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Caldecott Medal

The Caldecott Medal is awarded each year for the preceding year’s most distinguished American picture book for children. Runners-up are called Caldecott Honor Books.

The award was named in honor of the nineteenth-century English illustrator Randolph Caldecott.

The Caldecott Medal and the Newbery Medal are the most prestigious of American children’s book awards.

Learn more: official Caldecott Medal homepage


Animals of the Bible a Picture Book (1937)

Selections from the Bible with illustrations of the animals described.


Author(s): Helen Dean Fish
Illustrator(s): Dorothy P. Lathrop

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They Were Strong and Good (1940)

Robert Lawson tells the story of his parents and grandparents, and illustrates it too.


Author(s): Robert Lawson
Illustrator(s): Robert Lawson

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Make Way for Ducklings (1941)

Mrs. Mallard proudly parades her ducklings to the Boston Public Garden.


Author(s): Robert McCloskey
Illustrator(s): Robert McCloskey

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The Little House (1942)

The Little House gets a new lease on life when she moves to the country.


Author(s): Virginia Lee Burton
Illustrator(s): Virginia Lee Burton

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Many Moons (1943)

When the Princess Lenore falls ill of a surfeit of raspberry tarts, the only thing that can cure her is the Moon. But how will her father the King get it for her?


Author(s): James Thurber
Illustrator(s): Louis Slobodkin

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The Little Island (1946)

The little island through the seasons, and a visit from a little cat.


Author(s): Golden MacDonald
Illustrator(s): Leonard Weisgard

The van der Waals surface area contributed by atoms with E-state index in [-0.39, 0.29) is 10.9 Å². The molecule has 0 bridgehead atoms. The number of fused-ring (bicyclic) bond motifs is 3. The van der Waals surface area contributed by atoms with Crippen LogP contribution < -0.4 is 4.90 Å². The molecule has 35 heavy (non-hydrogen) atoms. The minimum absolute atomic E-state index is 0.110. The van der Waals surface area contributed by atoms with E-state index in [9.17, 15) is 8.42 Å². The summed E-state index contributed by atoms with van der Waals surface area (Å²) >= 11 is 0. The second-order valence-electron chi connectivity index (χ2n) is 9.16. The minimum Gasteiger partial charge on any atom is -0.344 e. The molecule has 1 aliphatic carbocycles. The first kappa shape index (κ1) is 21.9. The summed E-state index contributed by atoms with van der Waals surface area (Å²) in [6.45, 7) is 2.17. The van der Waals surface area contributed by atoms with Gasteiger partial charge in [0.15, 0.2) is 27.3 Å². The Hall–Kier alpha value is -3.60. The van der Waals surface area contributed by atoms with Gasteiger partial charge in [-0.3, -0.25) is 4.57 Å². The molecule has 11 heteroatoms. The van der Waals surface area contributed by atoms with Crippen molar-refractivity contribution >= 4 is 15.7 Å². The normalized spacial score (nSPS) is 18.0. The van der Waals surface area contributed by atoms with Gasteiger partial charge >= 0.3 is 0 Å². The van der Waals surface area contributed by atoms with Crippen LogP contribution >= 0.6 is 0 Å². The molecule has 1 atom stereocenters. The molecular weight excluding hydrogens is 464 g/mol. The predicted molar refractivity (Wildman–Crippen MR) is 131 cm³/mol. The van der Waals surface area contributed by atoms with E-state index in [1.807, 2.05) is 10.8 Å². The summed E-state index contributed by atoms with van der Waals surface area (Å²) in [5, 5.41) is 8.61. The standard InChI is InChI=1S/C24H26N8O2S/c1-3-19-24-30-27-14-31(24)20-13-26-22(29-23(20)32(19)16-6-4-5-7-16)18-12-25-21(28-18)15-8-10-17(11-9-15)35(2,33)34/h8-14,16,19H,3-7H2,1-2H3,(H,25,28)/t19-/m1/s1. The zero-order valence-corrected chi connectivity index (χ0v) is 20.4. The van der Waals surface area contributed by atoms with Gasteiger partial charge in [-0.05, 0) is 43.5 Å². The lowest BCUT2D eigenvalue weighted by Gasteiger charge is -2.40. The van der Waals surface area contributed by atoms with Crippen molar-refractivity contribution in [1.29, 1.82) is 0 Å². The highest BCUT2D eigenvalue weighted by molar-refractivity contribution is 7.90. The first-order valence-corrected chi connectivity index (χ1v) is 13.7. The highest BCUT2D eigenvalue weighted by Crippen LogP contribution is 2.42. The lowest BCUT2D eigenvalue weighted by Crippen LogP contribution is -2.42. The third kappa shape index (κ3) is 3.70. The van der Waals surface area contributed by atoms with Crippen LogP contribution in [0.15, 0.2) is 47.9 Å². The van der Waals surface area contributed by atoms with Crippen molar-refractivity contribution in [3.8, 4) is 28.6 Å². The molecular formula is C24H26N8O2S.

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The Big Snow (1948)

The woodland animals were all getting ready for the winter. Geese flew south, rabbits and deer grew thick warm coats, and the raccoons and chipmunks lay down for a long winter nap. It was a sure sign that the big snow was on its way. The authors feature in this winter story.


Author(s): Berta Hader
Elmer Hader
Illustrator(s): Berta Hader
Elmer Hader

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The Biggest Bear (1952)

When Johnny Orchard goes hunting for a bear he comes home with a cub, but that’s not the end of the story.


Author(s): Lynd Ward
Illustrator(s): Lynd Ward

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Madeline’s Rescue (1953)

Madeline falls in the Seine and is rescued by Miss Genevieve, a dog.


Author(s): Ludwig Bemelmans
Illustrator(s): Ludwig Bemelmans

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Frog Went A-Courtin’ (1955)

Frog went a-courtin’, he did ride
Sword and pistol by his side.


Author(s): John Langstaff
Illustrator(s): Feodor Rojankovsky

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Time of Wonder (1957)

Two young girls spend the summer on an island in Maine.


Author(s): Robert McCloskey
Illustrator(s): Robert McCloskey

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Noah’s Ark (1977)

Peter Spier tells the story in pictures of Noah, the Ark and the Flood.


Author(s): Jacobus Revius
Illustrator(s): Peter Spier

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Black and White (1990)

A surrealist exercise with four simultaneous, possibly interconnected stories going on. Too clever by half? or The (Caldecott) Emperor’s New Clothes?


Author(s): David Macaulay
Illustrator(s): David Macaulay

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Tuesday (1991)

It’s Tuesday and the frogs on their lily pads are out in force.


Author(s): David Wiesner
Illustrator(s): David Wiesner

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Rapunzel (1997)

Rapunzel, Rapunzel, let down your long hair!


Author(s): Brothers Grimm
Illustrator(s): Paul O. Zelinsky

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The Three Pigs (2001)

The three little pigs decide not to play by the rules, but the results are much the same.


Author(s): David Wiesner
Illustrator(s): David Wiesner

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Flotsam (2006)

The Melville underwater camera holds a trove of unexpected pictures.


Author(s): David Wiesner
Illustrator(s): David Wiesner

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The Lion & the Mouse (2009)

The mightiest need not disdain the aid of the least.


Author(s): Aesop
Illustrator(s): Jerry Pinkney

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